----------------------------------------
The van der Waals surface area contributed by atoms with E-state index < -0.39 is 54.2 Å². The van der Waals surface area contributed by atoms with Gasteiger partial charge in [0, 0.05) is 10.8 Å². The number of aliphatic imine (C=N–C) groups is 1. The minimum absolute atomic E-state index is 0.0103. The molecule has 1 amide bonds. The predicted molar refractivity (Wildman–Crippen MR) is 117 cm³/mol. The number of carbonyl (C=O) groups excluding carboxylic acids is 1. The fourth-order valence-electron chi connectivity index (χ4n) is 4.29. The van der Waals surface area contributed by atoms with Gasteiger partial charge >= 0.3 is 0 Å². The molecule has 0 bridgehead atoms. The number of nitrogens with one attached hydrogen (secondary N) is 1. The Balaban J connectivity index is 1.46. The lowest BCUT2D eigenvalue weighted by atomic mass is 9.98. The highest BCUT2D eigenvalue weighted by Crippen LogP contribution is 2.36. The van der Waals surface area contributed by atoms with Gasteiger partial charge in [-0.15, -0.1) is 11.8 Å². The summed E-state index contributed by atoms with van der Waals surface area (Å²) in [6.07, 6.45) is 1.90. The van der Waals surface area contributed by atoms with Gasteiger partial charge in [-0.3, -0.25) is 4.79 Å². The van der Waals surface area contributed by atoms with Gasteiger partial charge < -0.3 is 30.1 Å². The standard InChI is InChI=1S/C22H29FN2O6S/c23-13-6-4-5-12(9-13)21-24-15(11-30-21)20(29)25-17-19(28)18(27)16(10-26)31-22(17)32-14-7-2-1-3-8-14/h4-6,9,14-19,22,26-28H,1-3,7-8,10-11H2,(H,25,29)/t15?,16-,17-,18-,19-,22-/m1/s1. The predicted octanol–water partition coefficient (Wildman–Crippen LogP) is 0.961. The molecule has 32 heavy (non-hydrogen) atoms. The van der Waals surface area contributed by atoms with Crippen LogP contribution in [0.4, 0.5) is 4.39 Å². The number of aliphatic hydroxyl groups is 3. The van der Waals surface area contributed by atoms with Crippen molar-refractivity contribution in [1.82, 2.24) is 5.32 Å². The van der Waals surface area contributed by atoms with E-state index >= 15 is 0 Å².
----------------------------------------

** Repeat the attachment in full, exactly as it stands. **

The van der Waals surface area contributed by atoms with E-state index < -0.39 is 54.2 Å². The van der Waals surface area contributed by atoms with Gasteiger partial charge in [0, 0.05) is 10.8 Å². The number of aliphatic imine (C=N–C) groups is 1. The minimum absolute atomic E-state index is 0.0103. The molecule has 1 amide bonds. The predicted molar refractivity (Wildman–Crippen MR) is 117 cm³/mol. The number of carbonyl (C=O) groups excluding carboxylic acids is 1. The fourth-order valence-electron chi connectivity index (χ4n) is 4.29. The van der Waals surface area contributed by atoms with Gasteiger partial charge >= 0.3 is 0 Å². The molecule has 0 bridgehead atoms. The number of nitrogens with one attached hydrogen (secondary N) is 1. The Balaban J connectivity index is 1.46. The lowest BCUT2D eigenvalue weighted by atomic mass is 9.98. The highest BCUT2D eigenvalue weighted by Crippen LogP contribution is 2.36. The van der Waals surface area contributed by atoms with Gasteiger partial charge in [-0.15, -0.1) is 11.8 Å². The summed E-state index contributed by atoms with van der Waals surface area (Å²) in [6.07, 6.45) is 1.90. The van der Waals surface area contributed by atoms with Gasteiger partial charge in [-0.3, -0.25) is 4.79 Å². The van der Waals surface area contributed by atoms with Gasteiger partial charge < -0.3 is 30.1 Å². The standard InChI is InChI=1S/C22H29FN2O6S/c23-13-6-4-5-12(9-13)21-24-15(11-30-21)20(29)25-17-19(28)18(27)16(10-26)31-22(17)32-14-7-2-1-3-8-14/h4-6,9,14-19,22,26-28H,1-3,7-8,10-11H2,(H,25,29)/t15?,16-,17-,18-,19-,22-/m1/s1. The predicted octanol–water partition coefficient (Wildman–Crippen LogP) is 0.961. The molecule has 32 heavy (non-hydrogen) atoms. The van der Waals surface area contributed by atoms with Crippen LogP contribution in [0.4, 0.5) is 4.39 Å². The number of aliphatic hydroxyl groups is 3. The van der Waals surface area contributed by atoms with Crippen molar-refractivity contribution in [1.82, 2.24) is 5.32 Å². The van der Waals surface area contributed by atoms with E-state index >= 15 is 0 Å².